A good read.
And so the General Election has come and gone and the Barisan Nasional has been returned to power at the Federal level with a reduced majority. Concerns that the election process were unfair from the systemic standpoint brought into focus by the Coalition on Free and Fair Elections (Bersih), and would become even more so during on election day, have spiraled into unequivocal assertions of wholesale electoral fraud. The extent of the matter is such that even the international press has felt obliged to air concerns on the part of some quarters that the elections were hijacked.
The Pakatan Rakyat thinks so, as do a sizeable number of Malaysians, enough for several rallies on the subject to have been more than convincingly attended by Malaysians. The anger and disappointment being expressed goes beyond the normal frustrations of a voter whose candidate was not returned; it would be foolish to characterize it as such. It cannot be overlooked that, as rhetorical as it may seem, some have denied the legitimacy of the current government.
Much of this anger is directed at the Election Commission whose duty it is to ensure that all election officers shall act with fairness, impartiality and in compliance with the Federal Constitution. Some have asked for the Election Commission to resign. Lim Kit Siang, whose DAP has the second largest block of parliamentarians, has called for a bipartisan parliamentary committee to be put in place to recommend a replacement Election Commission.
No matter how one looks at it, it is manifest that the purity of the electoral process in the 13th General Election is severely under question. It requires more of a response from the Government that the sweeping dismissiveness we have seen thus far. Bersih, to public acclaim, has initiated the establishing of a “People’s Tribunal”. Rather than rejecting as the whimsy of a group of un-subservient non-governmental organisations – and it is prudent here to note that Tun Mahathir initiated a similar tribunal on war crimes not too long ago on the basis that the criminals, as he saw them, would not be brought to justice by a system they were very much a part of – the Government should view the idea as one that it should support.
For one, it is in line with the national reconciliation that the Prime Minister promised on election night. More fundamentally, the Government should support the idea – perhaps by advising the Yang di-Pertuan Agong to establish a Royal Commission on the matter – for it being a means to allow the truth to emerge, and to that end, a conduit by which the frustrations of a sizeable section of the community can be channeled.
It would not be sufficient to point to the courts, as some have done, as a means of addressing the matter of electoral fraud. For one, in as much as the Chief Justice may be trying to rebuild public confidence in the Judiciary there is still some way to go on that journey. There are still traces of the suborning of the institution by the Mahathir Administration, not least the amendment to vital provisions of the Constitution, as is the lingering perception that the courts may not be as cut off from the Executive as they should be. It is of no value to say, as one UMNO parliamentarian did recently, that Anwar Ibrahim or other members of the opposition seem to have no problems with the courts in light of his utilizing the judicial process to gain redress for defamation. That is a facile point of view that does not do justice to the complexities of the subject of judicial independence.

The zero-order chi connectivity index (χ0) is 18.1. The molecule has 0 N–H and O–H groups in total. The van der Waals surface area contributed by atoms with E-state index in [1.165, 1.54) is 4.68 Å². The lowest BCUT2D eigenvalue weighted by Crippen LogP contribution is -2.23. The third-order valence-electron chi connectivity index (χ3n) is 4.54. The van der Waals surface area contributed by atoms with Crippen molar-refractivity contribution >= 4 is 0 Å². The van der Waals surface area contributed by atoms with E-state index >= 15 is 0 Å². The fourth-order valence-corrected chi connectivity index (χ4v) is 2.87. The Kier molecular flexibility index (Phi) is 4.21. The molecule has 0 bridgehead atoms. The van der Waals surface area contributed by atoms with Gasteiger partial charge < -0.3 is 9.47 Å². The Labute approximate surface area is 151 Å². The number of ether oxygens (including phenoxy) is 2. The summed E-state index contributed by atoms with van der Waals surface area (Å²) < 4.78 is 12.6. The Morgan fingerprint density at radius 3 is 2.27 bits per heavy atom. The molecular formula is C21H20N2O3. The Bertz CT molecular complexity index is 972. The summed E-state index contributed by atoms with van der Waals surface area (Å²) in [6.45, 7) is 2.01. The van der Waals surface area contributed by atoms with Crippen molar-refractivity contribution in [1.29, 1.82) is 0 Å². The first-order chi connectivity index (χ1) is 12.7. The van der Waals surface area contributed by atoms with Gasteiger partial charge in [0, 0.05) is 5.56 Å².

For another, in the minds of many, the perceived electoral fraud appears to have been coordinated and to that end had a systemic nature to it. Many point to the revelations that have sprung from the on-going Royal Commission on Project IC to underscore their concerns that foreigners voted in the elections. If true, this necessarily involved state actors who may have well abused powers in doing what they did. This is a matter that the Election courts may not be in a position to address as fully as the situation warrants.
The Election courts are creatures of statute. They are limited in the scope of their scrutiny. In part this is due to a restrictive approach that the apex court has over time laid down. This requires such courts to act strictly by reference to the legislation that circumscribes such courts, rather than the underlying purpose of the law. As such, though the courts recognize the need for due emphasis to be given to the overriding principles of democracy, and the need to protect the purity of the election process, they are often times left powerless to deal with what might reasonably be perceived as electoral impropriety by an unduly strict interpretation of the legislation imposed on them by the apex court.